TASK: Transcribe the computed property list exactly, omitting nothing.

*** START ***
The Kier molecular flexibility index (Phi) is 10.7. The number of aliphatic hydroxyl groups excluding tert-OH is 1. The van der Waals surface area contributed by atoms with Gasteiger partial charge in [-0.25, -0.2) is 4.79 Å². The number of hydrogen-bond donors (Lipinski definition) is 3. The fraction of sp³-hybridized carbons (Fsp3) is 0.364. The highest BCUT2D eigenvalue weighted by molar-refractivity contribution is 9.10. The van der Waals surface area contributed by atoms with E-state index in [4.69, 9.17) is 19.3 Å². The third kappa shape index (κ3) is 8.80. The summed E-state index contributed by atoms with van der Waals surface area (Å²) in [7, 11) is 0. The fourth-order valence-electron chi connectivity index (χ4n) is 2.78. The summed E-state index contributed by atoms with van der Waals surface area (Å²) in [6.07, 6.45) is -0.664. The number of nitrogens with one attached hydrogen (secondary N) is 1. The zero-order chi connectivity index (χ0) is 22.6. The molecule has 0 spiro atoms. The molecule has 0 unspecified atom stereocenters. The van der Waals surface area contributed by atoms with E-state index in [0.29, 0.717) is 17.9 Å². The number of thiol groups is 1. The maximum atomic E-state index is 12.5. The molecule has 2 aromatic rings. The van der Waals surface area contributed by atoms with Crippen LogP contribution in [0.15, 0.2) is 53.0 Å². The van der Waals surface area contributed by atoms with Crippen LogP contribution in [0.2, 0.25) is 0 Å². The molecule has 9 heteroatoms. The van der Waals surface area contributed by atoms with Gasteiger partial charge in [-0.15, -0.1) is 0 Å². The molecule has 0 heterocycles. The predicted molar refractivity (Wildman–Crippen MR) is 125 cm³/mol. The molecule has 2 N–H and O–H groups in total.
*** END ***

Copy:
The Kier molecular flexibility index (Phi) is 10.7. The number of aliphatic hydroxyl groups excluding tert-OH is 1. The van der Waals surface area contributed by atoms with Gasteiger partial charge in [-0.25, -0.2) is 4.79 Å². The number of hydrogen-bond donors (Lipinski definition) is 3. The fraction of sp³-hybridized carbons (Fsp3) is 0.364. The highest BCUT2D eigenvalue weighted by molar-refractivity contribution is 9.10. The van der Waals surface area contributed by atoms with E-state index in [4.69, 9.17) is 19.3 Å². The third kappa shape index (κ3) is 8.80. The summed E-state index contributed by atoms with van der Waals surface area (Å²) in [7, 11) is 0. The fourth-order valence-electron chi connectivity index (χ4n) is 2.78. The summed E-state index contributed by atoms with van der Waals surface area (Å²) in [6.07, 6.45) is -0.664. The number of nitrogens with one attached hydrogen (secondary N) is 1. The zero-order chi connectivity index (χ0) is 22.6. The molecule has 0 spiro atoms. The molecule has 0 unspecified atom stereocenters. The van der Waals surface area contributed by atoms with E-state index in [0.29, 0.717) is 17.9 Å². The number of thiol groups is 1. The maximum atomic E-state index is 12.5. The molecule has 2 aromatic rings. The van der Waals surface area contributed by atoms with Crippen LogP contribution in [0.15, 0.2) is 53.0 Å². The van der Waals surface area contributed by atoms with Crippen LogP contribution in [0.2, 0.25) is 0 Å². The molecule has 9 heteroatoms. The van der Waals surface area contributed by atoms with Gasteiger partial charge in [-0.15, -0.1) is 0 Å². The molecule has 0 heterocycles. The predicted molar refractivity (Wildman–Crippen MR) is 125 cm³/mol. The molecule has 2 N–H and O–H groups in total.